Liquid Level Vases
|| The Liquid Level Vase is sometimes called Pascal's
Vase, although I have chosen to use this name for a device used for
Demonstrations with the Knott vase at the Smithsonian (left)
and the Queen Vase at Virginia Military Institute (right) start with the
large glass vase full of water. The stopcock is opened and the water flows
into the crooked tube. When equilibrium is reached, the water levels in
both the tube and the vase are the same.
|| The unmarked liquid level vase at the right is on display
at the University of Cincinnati physics department.
Liquid Level Vases with multiple tubes are shown in the
four examples below. The Cincinnati apparatus is by Queen and cost $12.00
in the 1881 catalogue. The St. Mary's apparatus is the economy model from
the same catalogue and cost $3.50. The apparatus in the Smithsonian collection
was made by the L. E. Knott Apparatus Co. of Boston, and cost $3.30 in
the 1916 catalogue. The demonstration is a hardy evergreen, and is still
in modern apparatus catalogues.
University of Cincinnati
St. Mary's College
| This is another example of a Queen equilibrium
vase, as it is referred to in the 1888 catalogue. There were originally
six vases, including a short one with a narrow orifice at the top that
shot up a tiny fountain. The top of the spray almost reached the
level of the large supply vase.
This apparatus is in one of the lecture demonstration rooms
in the physics department at the University of Texas in Austin. The original
color of the base was black, probably with concentric gold pinstripes.
|| At the left is a liquid level vase from the Millington/Barnard
Collection at the University Museum at the University of Mississippi in
It is unmarked, but in the second half of the 1950's Prof.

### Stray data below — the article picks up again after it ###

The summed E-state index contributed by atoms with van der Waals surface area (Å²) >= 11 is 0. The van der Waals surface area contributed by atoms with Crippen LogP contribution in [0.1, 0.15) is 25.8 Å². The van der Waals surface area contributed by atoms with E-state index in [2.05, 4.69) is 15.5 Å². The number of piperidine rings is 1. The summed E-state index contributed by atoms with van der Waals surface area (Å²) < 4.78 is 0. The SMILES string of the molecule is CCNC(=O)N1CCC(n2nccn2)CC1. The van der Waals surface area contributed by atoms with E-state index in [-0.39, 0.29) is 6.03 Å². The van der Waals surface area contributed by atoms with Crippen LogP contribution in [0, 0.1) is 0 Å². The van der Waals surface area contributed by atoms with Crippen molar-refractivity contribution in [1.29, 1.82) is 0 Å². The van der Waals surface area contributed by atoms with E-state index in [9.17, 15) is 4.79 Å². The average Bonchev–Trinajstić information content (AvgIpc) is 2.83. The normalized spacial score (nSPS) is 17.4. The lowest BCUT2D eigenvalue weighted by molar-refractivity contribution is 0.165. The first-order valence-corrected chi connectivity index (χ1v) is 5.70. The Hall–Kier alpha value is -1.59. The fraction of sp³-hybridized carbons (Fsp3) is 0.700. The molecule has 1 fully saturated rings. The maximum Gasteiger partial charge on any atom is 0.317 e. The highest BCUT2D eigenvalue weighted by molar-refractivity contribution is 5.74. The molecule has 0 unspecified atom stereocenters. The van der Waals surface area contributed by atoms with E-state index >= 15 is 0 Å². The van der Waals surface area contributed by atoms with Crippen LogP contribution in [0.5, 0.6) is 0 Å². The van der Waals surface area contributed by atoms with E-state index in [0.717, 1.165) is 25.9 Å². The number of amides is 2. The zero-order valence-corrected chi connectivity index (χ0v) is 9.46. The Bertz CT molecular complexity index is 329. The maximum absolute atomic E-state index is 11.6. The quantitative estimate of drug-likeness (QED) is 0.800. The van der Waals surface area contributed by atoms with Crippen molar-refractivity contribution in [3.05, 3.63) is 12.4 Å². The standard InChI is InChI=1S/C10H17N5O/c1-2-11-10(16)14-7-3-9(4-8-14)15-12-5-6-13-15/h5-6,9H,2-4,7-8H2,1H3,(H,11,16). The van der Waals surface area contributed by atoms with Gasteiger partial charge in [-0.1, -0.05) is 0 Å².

Frederick Barnard bought a good deal of apparatus from the firm of Lerebours
et Secretan of Paris.
This apparatus is in the Garland Collection of Classic Physics
Apparatus at Vanderbilt University in Nashville, Tennessee.
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| The version of the liquid-level vase at the right is sometimes
called Haldat's Apparatus. The apparatus at the right very closely follows
an illustration in the 1875 edition of Ganot's Physics. The accompanying
quote is: "It consists of a bent tube [on the bottom] at one end of which
is fitted a stopcock, in which can be screwed two vessels, of the same
height, but different in shape and capacity, the first being conical and
the second nearly cylindrical. Mercury is poured into the [horizontal]
tube until its level nearly reaches [the top of the upward bend of the
tube]. The [conical] vessel is then screwed on and filled with water. The
pressure of the water acting on the mercury causes it to rise in the cylindrical
tube, and its height may be marked with a small collar which slides up
and down the tube. The height of the water in [the conical vessel] is also
marked. When this is done, [the conical vessel] is emptied by means of
the stopcock [seen projecting toward the viewer], unscrewed and replaced
by [a vessel of a different shape]. When water is now poured into this,
the mercury, which had resumed its original level in [the horizontal tube]
rises in the cylindrical tube, and when the water in the [new vessel] has
the same height as it had [before], ... the mercury will have risen to
the height it had before. ... Hence the pressure on the mercury in both
cases is the same. This pressure is therefore independent of the shape
of the vessels, and, consequently, also of the quantity of liquid."